Australia's capital city has a problem so big it can be seen from space.
Like many waterways around the country, the city's Lake Burley Griffin has well and truly turned green.
Blue-green algae blooms are a natural phenomena but can prove deadly for some elements of the natural ecosystem and can even be toxic to humans.
"I haven’t actually seen it as bad as this previously," said Janet Anstee, a senior experimental scientist with the country's peak science body, the CSIRO.
"When I was walking around the lake the other day ... it stunk," she told Yahoo News Australia.
Ms Anstee is working on a project with Digital Earth Australia to establish a national mapping approach to allow water management agencies across the country to better monitor water systems through the use of satellite images coupled with sample analysis done in the field.
The idea is to build models to allow for early detection and improved data sets over time, particularly outside of built up areas.
“With satellites going overhead all the time, a manager of a waterway could look at that and might have some levers they could pull to improve water quality or put out alerts,” she said.
Ms Anstee is also trawling through historical data to identify trends and better understand the scale of algae blooms, in the wake of highly publicised events in the lower Murray Darling, blamed for mass fish kills.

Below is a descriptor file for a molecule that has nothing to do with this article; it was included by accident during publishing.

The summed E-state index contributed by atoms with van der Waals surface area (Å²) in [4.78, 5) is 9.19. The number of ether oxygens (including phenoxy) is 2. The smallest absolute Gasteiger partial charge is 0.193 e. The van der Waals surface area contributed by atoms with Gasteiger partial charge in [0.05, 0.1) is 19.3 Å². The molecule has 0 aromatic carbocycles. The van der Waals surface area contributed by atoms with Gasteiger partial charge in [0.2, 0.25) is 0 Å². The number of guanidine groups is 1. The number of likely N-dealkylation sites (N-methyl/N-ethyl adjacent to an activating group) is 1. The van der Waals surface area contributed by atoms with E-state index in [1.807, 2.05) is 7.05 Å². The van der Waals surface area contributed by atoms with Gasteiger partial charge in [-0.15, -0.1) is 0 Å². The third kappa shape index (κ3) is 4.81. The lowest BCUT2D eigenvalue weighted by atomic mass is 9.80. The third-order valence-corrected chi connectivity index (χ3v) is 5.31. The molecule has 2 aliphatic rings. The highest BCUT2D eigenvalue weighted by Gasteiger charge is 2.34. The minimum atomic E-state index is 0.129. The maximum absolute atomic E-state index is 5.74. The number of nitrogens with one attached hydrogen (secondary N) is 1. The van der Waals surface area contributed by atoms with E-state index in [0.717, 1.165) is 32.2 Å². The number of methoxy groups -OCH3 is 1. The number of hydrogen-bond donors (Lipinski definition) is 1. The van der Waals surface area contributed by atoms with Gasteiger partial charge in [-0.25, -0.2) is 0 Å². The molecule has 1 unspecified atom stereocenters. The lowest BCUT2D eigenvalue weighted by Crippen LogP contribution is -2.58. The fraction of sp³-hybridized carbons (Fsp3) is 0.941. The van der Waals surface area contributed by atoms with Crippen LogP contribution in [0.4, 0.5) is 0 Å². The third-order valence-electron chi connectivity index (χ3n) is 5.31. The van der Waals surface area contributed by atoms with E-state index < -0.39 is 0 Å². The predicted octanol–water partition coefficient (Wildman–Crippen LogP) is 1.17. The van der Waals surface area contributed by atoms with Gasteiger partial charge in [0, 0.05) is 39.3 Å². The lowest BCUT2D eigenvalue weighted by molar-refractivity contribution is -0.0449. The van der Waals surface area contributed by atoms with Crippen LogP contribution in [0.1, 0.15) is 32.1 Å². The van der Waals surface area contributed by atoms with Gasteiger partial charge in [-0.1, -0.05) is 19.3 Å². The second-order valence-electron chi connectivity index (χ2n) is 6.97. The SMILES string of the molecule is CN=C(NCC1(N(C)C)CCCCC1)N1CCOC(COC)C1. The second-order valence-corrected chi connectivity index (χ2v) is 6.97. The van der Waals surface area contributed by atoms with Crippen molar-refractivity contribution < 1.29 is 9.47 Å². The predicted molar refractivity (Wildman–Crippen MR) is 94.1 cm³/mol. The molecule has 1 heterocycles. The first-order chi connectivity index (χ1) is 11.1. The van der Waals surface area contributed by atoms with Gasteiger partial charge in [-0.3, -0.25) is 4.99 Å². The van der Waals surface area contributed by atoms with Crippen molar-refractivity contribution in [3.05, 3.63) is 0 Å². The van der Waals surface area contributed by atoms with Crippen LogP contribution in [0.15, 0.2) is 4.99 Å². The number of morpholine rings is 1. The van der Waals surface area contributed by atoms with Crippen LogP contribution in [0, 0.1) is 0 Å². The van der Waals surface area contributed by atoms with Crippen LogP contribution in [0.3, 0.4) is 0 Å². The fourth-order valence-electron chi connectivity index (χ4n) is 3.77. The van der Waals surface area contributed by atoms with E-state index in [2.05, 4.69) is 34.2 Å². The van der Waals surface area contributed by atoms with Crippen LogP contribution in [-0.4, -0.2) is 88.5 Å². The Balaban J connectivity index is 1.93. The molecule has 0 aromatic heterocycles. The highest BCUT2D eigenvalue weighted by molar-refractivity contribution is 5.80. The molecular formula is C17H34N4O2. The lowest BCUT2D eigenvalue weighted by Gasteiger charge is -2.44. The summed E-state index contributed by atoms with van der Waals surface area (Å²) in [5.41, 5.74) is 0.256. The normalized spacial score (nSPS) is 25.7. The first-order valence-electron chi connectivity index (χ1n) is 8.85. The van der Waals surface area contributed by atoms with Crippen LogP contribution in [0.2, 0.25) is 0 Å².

"They [algae blooms] seem to be" getting bigger, she says.
“One of the things we’re trying to do with GeoScience Australia is answer that question.”
In the field to collect samples in Burrinjuck, north of Canberra, last week, she described the scene on the water's surface as "disgusting".
"The bloom in Burrinjuck is just disgusting, it’s really foul," she said.
More research required to understand toxicity
Lake Burley Griffin in Canberra is regularly plagued with the algae, with an extreme alert issued in January while last week the ACT government issued a similar alert for Lake Tuggeranong, further south in the city.
"Contact with algal scum should be avoided," it said in a statement. "Clothing that has been in the water should also be washed to remove any blue-green algae residue.
"Symptoms of blue-green algae exposure may include skin, mucosa and eye irritation, flu-like symptoms, hay fever-like symptoms and gastrointestinal illness."
According to the ACT's government's environment department, there are actually three types of blue-green algae which generally occur at different times of the year.
"They are all toxic to dogs when ingested and potentially hazardous to humans."
Ms Anstee says more is needed to understand why – and at what point – the cyanobacteria, or blue green algae, turns toxic.
"They're not necessarily toxic all the time," she said.
“We don’t really know what the trigger is to take the cyanobacteria and make it produce the cyanotoxins. So management authorities have to take a very conservative approach."
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